Using between‐model comparisons to fine‐tune linear models of species ranges

Using between‐model comparisons to fine‐tune linear models of species ranges Aim To offer an objective approach to some of the problems associated with the development of logistic regression models: how to compare different models, determination of sample size adequacy, the influence of the ratio of positive to negative cells on model accuracy, and the appropriate scale at which the hypothesis of a non‐random distribution should be tested. Location Test data were taken from Southern Africa. Methods The approach relies mainly on the use of the AUC (Area under the Curve) statistic, based on ROC (threshold Receiver Operating Characteristic) plots, for between‐model comparisons. Data for the distribution of the bont tick Amblyomma hebraeum Koch (Acari: Ixodidae) are used to illustrate the methods. Results Methods for the estimation of minimum sample sizes and more accurate hypothesis‐testing are outlined. Logistic regression is robust to the assumption that uncollected cells can be scored as negative, provided that the sample size of cells scored as positive is adequate. The variation in temperature and rainfall at localities where A. hebraeum has been collected is significantly lower than expected from a random sample of points across the data set, suggesting that within‐site variation may be an important determinant of its distribution. Main conclusions Between‐model comparisons relying on AUCs can be used to enhance objectivity in the development and refinement of logistic regression models. Both between‐site and within‐site variability should be considered as potentially important factors determining species distributions. http://www.deepdyve.com/assets/images/DeepDyve-Logo-lg.png Journal of Biogeography Wiley

Using between‐model comparisons to fine‐tune linear models of species ranges

Journal of Biogeography, Volume 27 (2) – Mar 1, 2000

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Publisher
Wiley
Copyright
Copyright © 2000 Wiley Subscription Services, Inc., A Wiley Company
ISSN
0305-0270
eISSN
1365-2699
D.O.I.
10.1046/j.1365-2699.2000.00408.x
Publisher site
See Article on Publisher Site

Abstract

Aim To offer an objective approach to some of the problems associated with the development of logistic regression models: how to compare different models, determination of sample size adequacy, the influence of the ratio of positive to negative cells on model accuracy, and the appropriate scale at which the hypothesis of a non‐random distribution should be tested. Location Test data were taken from Southern Africa. Methods The approach relies mainly on the use of the AUC (Area under the Curve) statistic, based on ROC (threshold Receiver Operating Characteristic) plots, for between‐model comparisons. Data for the distribution of the bont tick Amblyomma hebraeum Koch (Acari: Ixodidae) are used to illustrate the methods. Results Methods for the estimation of minimum sample sizes and more accurate hypothesis‐testing are outlined. Logistic regression is robust to the assumption that uncollected cells can be scored as negative, provided that the sample size of cells scored as positive is adequate. The variation in temperature and rainfall at localities where A. hebraeum has been collected is significantly lower than expected from a random sample of points across the data set, suggesting that within‐site variation may be an important determinant of its distribution. Main conclusions Between‐model comparisons relying on AUCs can be used to enhance objectivity in the development and refinement of logistic regression models. Both between‐site and within‐site variability should be considered as potentially important factors determining species distributions.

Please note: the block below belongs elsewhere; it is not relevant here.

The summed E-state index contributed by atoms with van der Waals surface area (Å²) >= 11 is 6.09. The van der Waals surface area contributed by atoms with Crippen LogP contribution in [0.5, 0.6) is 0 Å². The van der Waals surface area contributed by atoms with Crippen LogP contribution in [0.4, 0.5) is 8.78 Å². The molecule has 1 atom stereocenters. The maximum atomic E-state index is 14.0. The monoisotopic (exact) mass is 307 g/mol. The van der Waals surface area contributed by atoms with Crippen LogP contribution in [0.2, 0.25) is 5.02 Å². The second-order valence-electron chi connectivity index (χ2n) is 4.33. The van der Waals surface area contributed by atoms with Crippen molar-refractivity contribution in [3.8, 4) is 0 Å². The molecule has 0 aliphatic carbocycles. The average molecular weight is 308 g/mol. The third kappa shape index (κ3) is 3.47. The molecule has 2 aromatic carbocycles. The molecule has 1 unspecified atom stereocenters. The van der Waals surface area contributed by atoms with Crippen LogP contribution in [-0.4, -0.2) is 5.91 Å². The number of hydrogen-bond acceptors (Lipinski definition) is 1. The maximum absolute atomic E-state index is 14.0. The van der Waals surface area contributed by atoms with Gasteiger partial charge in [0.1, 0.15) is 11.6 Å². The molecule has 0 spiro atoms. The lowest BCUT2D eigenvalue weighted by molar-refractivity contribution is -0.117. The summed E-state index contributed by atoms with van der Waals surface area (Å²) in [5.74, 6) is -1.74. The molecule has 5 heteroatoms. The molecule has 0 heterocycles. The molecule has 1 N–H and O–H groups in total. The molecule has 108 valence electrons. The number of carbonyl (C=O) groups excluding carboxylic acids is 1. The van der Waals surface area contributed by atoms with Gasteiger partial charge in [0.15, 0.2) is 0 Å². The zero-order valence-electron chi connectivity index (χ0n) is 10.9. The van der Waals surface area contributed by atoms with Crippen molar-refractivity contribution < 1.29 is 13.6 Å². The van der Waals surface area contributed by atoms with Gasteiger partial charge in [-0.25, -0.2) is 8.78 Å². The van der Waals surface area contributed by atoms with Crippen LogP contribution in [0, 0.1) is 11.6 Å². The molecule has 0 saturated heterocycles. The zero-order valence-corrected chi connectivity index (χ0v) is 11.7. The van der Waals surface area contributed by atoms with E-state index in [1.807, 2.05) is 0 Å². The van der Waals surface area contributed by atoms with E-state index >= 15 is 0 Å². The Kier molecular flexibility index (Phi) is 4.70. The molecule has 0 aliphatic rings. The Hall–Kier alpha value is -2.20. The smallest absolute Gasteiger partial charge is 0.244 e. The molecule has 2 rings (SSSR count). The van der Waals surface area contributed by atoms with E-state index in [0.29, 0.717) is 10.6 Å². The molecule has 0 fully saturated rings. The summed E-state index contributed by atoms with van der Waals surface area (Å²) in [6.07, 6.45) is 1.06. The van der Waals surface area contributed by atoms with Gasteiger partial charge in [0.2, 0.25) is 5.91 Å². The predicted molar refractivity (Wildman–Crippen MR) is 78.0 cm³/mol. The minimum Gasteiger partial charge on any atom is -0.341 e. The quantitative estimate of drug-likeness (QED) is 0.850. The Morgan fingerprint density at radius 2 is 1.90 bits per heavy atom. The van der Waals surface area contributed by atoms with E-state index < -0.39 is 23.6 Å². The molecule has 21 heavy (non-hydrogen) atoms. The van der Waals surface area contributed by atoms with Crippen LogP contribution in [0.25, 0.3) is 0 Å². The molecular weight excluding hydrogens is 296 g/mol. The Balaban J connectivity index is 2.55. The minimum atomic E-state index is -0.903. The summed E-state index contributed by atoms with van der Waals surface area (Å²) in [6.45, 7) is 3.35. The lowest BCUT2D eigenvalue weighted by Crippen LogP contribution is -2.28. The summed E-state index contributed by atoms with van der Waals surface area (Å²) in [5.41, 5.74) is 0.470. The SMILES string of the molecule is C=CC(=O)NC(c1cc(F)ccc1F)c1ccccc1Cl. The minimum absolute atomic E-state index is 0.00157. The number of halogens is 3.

Journal

Journal of BiogeographyWiley

Published: Mar 1, 2000

References

  • Reducing a spatial database to its effective dimensionality for logistic‐regression analysis of incidence of livestock disease
    Duchateau, Duchateau; Kruska, Kruska; Perry, Perry
  • GLM versus CCA spatial modelling of plant species distribution
    Guisan, Guisan; Weiss, Weiss; Weiss, Weiss
  • The conservation of arboreal marsupials in the montane ash forests of the central highlands of victoria, south‐eastern Australia. VIII. Landscape analysis of the occurrence of arboreal marsupials
    Lindenmayer, Lindenmayer; Cunningham, Cunningham; McCarthy, McCarthy

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